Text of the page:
The Scams Against Older Adults Advisory Group, under the direction of the Federal Trade Commission, is scheduled to have its first meeting on September 29 at 2:30 p.m., and will be livestreamed on the FTC’s website.
The Stop Senior Scams Act, passed in March, established the group, which includes representatives of various advocacy groups such as AARP and AmeriCorps, and government institutions such as the Departments of Justice and Treasury.
The group is charged with expanding consumer education, improving industry training, identifying new technology to prevent scams and developing research on fraud prevention for financial advisers.
A Senate Aging Committee hearing held Thursday announced the group’s upcoming schedule and also emphasized seniors’ unique vulnerability to financial crime.
Professor Marti of the University of Minnesota testified at the hearing that seniors’ heightened vulnerability to fraud is largely because seniors are more socially isolated than younger people and therefore have fewer people who can alert them to a scam, and often have fewer technical skills and suffer from cognitive decline as they age.
The SEC recommends that financial firms train their employees on the signs of cognitive decline in older clients.
DeLiema also noted that seniors tend to lose more money when scammed than younger people, and are particularly vulnerable to romance scams, or scams in which someone poses as a romantic partner to build trust and acquire financial information. Gift card and reloadable cards are the most common method to fraudulently acquire money from seniors, accounting for 27% of senior fraud. However, seniors are less likely to report when they are a victim of financial fraud.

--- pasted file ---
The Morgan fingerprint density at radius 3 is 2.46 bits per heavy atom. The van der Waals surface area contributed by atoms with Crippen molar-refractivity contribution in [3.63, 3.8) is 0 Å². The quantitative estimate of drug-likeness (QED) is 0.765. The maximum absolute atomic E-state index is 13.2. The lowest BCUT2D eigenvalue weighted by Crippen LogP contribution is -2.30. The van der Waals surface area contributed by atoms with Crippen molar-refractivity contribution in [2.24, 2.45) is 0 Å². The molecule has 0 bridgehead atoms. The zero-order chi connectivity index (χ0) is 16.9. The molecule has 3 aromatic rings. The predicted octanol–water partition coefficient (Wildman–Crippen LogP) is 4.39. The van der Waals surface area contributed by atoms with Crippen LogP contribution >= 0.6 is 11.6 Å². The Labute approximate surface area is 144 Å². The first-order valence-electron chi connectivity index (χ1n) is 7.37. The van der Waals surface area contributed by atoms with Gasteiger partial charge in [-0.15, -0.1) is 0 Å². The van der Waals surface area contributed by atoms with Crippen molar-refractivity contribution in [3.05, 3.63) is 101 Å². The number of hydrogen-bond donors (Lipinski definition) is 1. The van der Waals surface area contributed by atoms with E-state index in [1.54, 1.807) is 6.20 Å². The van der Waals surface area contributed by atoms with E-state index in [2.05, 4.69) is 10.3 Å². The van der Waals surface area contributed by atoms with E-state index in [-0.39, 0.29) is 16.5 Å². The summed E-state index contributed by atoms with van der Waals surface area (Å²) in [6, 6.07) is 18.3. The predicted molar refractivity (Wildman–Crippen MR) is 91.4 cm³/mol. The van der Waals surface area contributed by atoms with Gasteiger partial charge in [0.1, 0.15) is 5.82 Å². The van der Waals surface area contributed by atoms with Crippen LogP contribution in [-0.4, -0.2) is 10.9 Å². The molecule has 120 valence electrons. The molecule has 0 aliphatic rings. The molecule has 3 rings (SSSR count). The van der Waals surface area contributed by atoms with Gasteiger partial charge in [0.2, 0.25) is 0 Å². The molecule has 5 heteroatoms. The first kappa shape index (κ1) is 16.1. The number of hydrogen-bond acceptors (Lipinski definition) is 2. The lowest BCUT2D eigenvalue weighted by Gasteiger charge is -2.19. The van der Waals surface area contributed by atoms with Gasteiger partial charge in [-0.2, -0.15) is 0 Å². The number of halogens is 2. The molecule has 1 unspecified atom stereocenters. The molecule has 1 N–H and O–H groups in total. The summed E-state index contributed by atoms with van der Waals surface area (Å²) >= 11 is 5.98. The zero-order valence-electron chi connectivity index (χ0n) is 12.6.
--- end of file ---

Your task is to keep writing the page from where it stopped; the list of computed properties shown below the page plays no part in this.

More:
DeLiema also testified that the emotional and psychological harm associated with financial fraud from stress, shame and ruined marriages is comparable to the trauma endured by survivors of physical and sexual assault.
Though romance scams lead in losses for seniors, business-related scams grew fastest during the pandemic. A business-related scam usually involves a fraudster impersonating a bank employee to obtain sensitive financial information.
One victim of such a scam, Aurelia Costigan, testified during the hearing. She stated that she was called by a fraudster who told her there were suspicious charges on her account, and that she should make a Zelle account to back up her bank account. The fraudster asked for her Social Security Number as part of the application process, and then proceeded to process fraudulent charges using the number Costigan provided.
The Senate Aging Committee also launched a hotline that can be used to report financial fraud targeted at seniors.